Daniel Gottlieb Ph.D., a quadriplegic, spent 10 days in South Africa on an Access2Africa safari. I just returned from 10 days in South Africa where I had the honor to witness the awesome perfection of nature. Thanks to Jennae Tachea and Access2Africa safaris, (www.access2africasafaris.com)( Contact Jennae email -firstname.lastname@example.org) I was able to get closer to nature than I have been in the 33 years I’ve been a quadriplegic.
Because of her wealth of experience and great knowledge about the needs of the disabled, I had no difficulty with bathroom facilities, transportation or accessible restaurants. This was the first time in 33 years I didn’t have to worry about details. What a relief! Our party, which included friends and family, was treated to a luxurious first day at palatial gardens of Makaranga Lodge where we had no responsibility but to enjoy the beauty around us. The grounds were completely accessible, the monkeys were playful, the original sculptures were powerful and the view was indescribable! A little later, we were introduced to our friendly and knowledgeable guide named Dave who seemed to know everything about the flora and fauna of South Africa. We left the well manicured flora in that 5 star resort to have a completely different cultural experience. We were first taken to Leopards Walk, a Lodge with breathtaking views of the wildlife that is South Africa. Our chalet consisted of a very comfortable bedroom, bathroom with a wheel in shower and a hot tub! 3 of the walls were all glass which enabled us to see whatever animals were around as soon aswe opened our eyes. This was a wonderful experience with warm and generous hosts. Later that day, we were taken to one of Africa’s many game preserves was simply breathtaking as we watched elephants, water Buffalo’s, giraffes, hippos and many other species in their natural habitats. Natures perfection! Dave was so knowledgeable that he was able to spot some 25 elephants who would be crossing the road right in front of us. So he moved our vehicle in such a way that we were surrounded by these magnificent 4 ton animals as some came within 30 feet of our vehicle! Hearing what we humans have done to this animal population, I felt ashamed of my species. But that was all to change the next day.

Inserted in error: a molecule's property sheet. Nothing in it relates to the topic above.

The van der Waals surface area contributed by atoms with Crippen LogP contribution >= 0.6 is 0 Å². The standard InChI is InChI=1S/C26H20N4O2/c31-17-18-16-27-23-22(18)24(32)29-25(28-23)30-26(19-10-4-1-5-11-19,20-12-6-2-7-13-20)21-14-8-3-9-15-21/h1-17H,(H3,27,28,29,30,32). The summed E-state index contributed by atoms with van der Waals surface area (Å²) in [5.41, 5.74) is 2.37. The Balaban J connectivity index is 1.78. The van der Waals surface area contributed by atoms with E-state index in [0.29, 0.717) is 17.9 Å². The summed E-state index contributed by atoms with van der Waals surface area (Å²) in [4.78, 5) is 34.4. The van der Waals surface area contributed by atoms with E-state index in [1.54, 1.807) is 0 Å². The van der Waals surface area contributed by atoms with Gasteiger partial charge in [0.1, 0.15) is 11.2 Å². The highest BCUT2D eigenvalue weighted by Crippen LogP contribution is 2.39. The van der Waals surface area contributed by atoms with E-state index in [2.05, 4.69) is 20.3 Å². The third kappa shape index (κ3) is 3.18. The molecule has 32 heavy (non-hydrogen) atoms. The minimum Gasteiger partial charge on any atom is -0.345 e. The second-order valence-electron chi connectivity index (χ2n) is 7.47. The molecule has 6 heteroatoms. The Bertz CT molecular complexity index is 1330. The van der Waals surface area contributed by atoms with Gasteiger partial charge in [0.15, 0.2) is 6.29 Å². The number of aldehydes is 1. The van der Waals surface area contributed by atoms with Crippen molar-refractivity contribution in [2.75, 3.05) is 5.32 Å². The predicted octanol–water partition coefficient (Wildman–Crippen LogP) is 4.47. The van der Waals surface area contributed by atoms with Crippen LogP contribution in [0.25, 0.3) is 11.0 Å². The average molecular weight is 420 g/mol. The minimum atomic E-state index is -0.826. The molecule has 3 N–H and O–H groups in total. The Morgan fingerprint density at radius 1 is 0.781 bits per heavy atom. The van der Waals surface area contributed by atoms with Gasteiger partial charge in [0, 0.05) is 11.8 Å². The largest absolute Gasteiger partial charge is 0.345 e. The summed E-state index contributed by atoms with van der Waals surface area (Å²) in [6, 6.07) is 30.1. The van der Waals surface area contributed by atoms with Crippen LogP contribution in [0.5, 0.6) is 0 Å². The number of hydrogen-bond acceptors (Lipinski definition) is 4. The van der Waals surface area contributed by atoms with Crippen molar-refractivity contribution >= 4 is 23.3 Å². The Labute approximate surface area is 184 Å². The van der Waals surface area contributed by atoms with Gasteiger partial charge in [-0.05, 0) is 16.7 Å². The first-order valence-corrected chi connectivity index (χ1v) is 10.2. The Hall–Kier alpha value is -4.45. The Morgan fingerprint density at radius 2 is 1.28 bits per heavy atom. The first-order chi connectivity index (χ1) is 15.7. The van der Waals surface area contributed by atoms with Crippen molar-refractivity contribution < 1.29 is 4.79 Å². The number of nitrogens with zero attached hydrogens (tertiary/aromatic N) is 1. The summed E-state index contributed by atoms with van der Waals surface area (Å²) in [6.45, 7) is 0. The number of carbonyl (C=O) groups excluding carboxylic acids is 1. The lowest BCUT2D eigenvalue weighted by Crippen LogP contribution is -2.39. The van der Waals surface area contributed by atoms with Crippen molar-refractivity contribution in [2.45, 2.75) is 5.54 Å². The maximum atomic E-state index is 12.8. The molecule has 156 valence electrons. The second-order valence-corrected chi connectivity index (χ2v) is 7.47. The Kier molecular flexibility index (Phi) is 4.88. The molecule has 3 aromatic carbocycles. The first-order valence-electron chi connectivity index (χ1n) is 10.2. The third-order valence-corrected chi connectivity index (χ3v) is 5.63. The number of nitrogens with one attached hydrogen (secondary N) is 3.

think the highlight of the trip for me was a visit to the Khulani Special Needs School. This is a school in the heart of rural Zululandwhich caters to over 100 children with a wide variety of disabilities from cerebral palsy to autism to intellectual disabilities and many more. This school had very little money to work with and children (all residential) slept on the floor on mats and not all of them had blankets or shoes. Their wheelchairs were not in good shape and I was told they didn’t have equipment or parts. I watched as children with autism pushed children with cerebral palsy in broken down wheelchairs over this sandy terrain as both of them were laughing. There was no dining room as meals were picked up by each student and taken outside to be. And yet these children seem to be happy and filled with love. I spoke a few words to them and they surrounded me as I felt bathed in their sweetness. At that moment, I saw the best of humanity. One of my great life lessons came from the woman who founded this school many years ago. She was now aging, overweight and walked with difficulty on a cane. Yet she had this beaming smile. I commented to her about how happy she looked to which she said: “as long as my hut is clean, I am happy.” How many of us would be happier with that perspective. And yes, I got to pet big cats, elephants, watch hippos while I was riding a wheelchair accessible riverboat. One of my fellow travelers said that it would be very difficult for her to go back to the “real world”. “No, I said “this is the real world. Most of that stuff back there is the outward manifestation of human egos trying to move mountains. Where we are in South Africa we were surrounded with people who don’t try to move them-they honor them. ”I’m making arrangements for my return trip as we speak. Daniel Gottlieb Ph.D. DrDanGottlieb@aol.com www.DrDanGottlieb.com http://www.huffingtonpost.com/dan-gottlieb-phd
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